That's what Ukraine’s First Deputy Prime Minister Valeriy Khoroshkovskiy was quoted as saying by EurActiv, the specialized European Union affairs portal. (Euractiv had earlier quoted Khoroshkovskiy as saying that Ukraine would set Tymoshenko free if the EU signs an association agreement with Kyiv, but this was subsequently retracted.)
Khoroshkovskiy said this after European journalists pressed him to explain what he meant when he said that domestic legislation could be changed if it becomes a major obstacle to Ukraine’s ambition of closer ties with the EU.
Ukraine and the EU have initialed an Association and Free Trade Agreement. Signing is contingent on Ukraine cleaning up its act, ending selective justice, and conducting free-and-fair parliamentary elections on October 28.
The EU is upset over the treatment of former Ukrainian Prime Minister Yulia Tymoshenko, who is currently serving seven years in prison on charges of abuse of authority. She is on a hunger strike to protest her treatment and was treated roughly by prison guards as she was taken away to a clinic last week.
Tymoshenko, it would seem, has become a bargaining chip for the Ukrainian administration.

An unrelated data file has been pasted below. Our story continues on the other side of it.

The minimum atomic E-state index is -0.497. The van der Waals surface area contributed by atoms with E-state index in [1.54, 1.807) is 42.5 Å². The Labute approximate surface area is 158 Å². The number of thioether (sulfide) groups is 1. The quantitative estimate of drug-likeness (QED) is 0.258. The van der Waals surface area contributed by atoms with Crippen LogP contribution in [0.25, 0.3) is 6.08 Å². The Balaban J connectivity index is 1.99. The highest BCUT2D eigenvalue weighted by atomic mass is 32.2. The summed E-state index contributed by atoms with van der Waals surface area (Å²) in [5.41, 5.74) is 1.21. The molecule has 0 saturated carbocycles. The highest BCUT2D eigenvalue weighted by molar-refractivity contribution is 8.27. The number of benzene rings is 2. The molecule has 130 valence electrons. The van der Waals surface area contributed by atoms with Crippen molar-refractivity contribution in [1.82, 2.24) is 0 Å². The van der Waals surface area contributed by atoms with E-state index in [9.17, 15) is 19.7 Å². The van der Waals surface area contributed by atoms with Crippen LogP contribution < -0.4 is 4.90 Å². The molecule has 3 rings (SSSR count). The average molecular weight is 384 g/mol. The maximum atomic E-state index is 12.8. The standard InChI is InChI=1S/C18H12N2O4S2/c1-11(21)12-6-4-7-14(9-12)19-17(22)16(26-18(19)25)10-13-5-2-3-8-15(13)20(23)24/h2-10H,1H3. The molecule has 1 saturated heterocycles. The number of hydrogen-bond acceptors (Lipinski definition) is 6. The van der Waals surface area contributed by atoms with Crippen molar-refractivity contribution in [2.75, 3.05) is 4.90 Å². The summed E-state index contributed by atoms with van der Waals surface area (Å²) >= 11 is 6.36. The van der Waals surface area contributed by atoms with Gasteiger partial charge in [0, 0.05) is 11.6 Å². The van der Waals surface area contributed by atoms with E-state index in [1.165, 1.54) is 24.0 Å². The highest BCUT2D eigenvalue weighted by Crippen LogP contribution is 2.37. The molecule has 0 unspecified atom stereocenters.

Ukrainian politicians believe that deals like this are normal. After all, they conduct these kinds of transactions among themselves all the time. Why should dealing with Europe be any different?
Cynicism? Stupidity? Arrogance? Inelegance? Most likely all of the above, and then some.
People like Khoroshkovskiy forget that we live in the Internet age. When you put your foot in your mouth, word gets out very quickly.
Ukraine’s most popular political website, Ukrainska Pravda,
quickly jumped all over the deputy prime minister's statement and called it for what it appeared to be: blackmail.
The beleagured Khoroshkovskiy responded by saying that his words had been taken out of context and that there was likely an error in translation. (This is presumably why Euractiv made the aforementioned amendment to its article.)
But Khoroshkovskiy knows English well. He could have picked up on that “error” and set the record straight right away, had he wanted to.
Khoroshkovskiy’s clowning with the press didn’t end there. When asked if Ukraine would lean closer to Russia if its EU aspirations do not come to fruition, Khoroshkovskiy nodded. Asked the same question again, he nodded again. When he was asked a third time, he said, "No." Everyone laughed.
Khoroshkovskiy is a multimillionaire and a close ally of Ukraine’s President Viktor Yanukovych. He has come a long way from his first jobs as a mechanic and a driver for Kyiv’s zoo. He is part of the Firtash group, controlled by billionaire Dmytro Firtash, stakeholder of a company called RosUkrEnergo, once the one-and-only trader of Russian gas to Ukraine.
Tymoshenko’s 2009 gas deal with Russia, for which she is now serving jail time, removed RosUkrEnergo from the Russian-Ukrainian gas equation.
-- Irena Chalupa